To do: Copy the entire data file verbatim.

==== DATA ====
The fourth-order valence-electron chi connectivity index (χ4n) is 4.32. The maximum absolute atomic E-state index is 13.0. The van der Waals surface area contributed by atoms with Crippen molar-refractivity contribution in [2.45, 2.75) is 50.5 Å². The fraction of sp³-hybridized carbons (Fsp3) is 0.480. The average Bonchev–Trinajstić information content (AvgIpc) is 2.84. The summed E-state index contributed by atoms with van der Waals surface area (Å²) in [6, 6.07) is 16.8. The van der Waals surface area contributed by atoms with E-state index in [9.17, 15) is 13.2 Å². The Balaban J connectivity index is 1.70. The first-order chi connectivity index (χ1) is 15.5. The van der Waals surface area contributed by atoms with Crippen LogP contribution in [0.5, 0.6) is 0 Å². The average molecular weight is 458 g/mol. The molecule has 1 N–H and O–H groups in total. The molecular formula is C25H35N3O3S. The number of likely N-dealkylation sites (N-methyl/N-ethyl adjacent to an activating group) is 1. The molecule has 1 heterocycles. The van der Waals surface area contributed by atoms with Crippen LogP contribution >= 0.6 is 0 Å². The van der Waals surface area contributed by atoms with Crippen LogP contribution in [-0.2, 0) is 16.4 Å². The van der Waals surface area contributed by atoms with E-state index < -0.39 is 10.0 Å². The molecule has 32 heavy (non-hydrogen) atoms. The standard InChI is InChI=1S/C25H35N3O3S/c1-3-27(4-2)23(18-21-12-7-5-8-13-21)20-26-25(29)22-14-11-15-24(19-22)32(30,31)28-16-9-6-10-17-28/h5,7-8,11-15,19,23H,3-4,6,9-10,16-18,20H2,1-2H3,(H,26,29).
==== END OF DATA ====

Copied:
The fourth-order valence-electron chi connectivity index (χ4n) is 4.32. The maximum absolute atomic E-state index is 13.0. The van der Waals surface area contributed by atoms with Crippen molar-refractivity contribution in [2.45, 2.75) is 50.5 Å². The fraction of sp³-hybridized carbons (Fsp3) is 0.480. The average Bonchev–Trinajstić information content (AvgIpc) is 2.84. The summed E-state index contributed by atoms with van der Waals surface area (Å²) in [6, 6.07) is 16.8. The van der Waals surface area contributed by atoms with E-state index in [9.17, 15) is 13.2 Å². The Balaban J connectivity index is 1.70. The first-order chi connectivity index (χ1) is 15.5. The van der Waals surface area contributed by atoms with Crippen LogP contribution in [0.5, 0.6) is 0 Å². The average molecular weight is 458 g/mol. The molecule has 1 N–H and O–H groups in total. The molecular formula is C25H35N3O3S. The number of likely N-dealkylation sites (N-methyl/N-ethyl adjacent to an activating group) is 1. The molecule has 1 heterocycles. The van der Waals surface area contributed by atoms with Crippen LogP contribution >= 0.6 is 0 Å². The van der Waals surface area contributed by atoms with Crippen LogP contribution in [-0.2, 0) is 16.4 Å². The van der Waals surface area contributed by atoms with E-state index < -0.39 is 10.0 Å². The molecule has 32 heavy (non-hydrogen) atoms. The standard InChI is InChI=1S/C25H35N3O3S/c1-3-27(4-2)23(18-21-12-7-5-8-13-21)20-26-25(29)22-14-11-15-24(19-22)32(30,31)28-16-9-6-10-17-28/h5,7-8,11-15,19,23H,3-4,6,9-10,16-18,20H2,1-2H3,(H,26,29).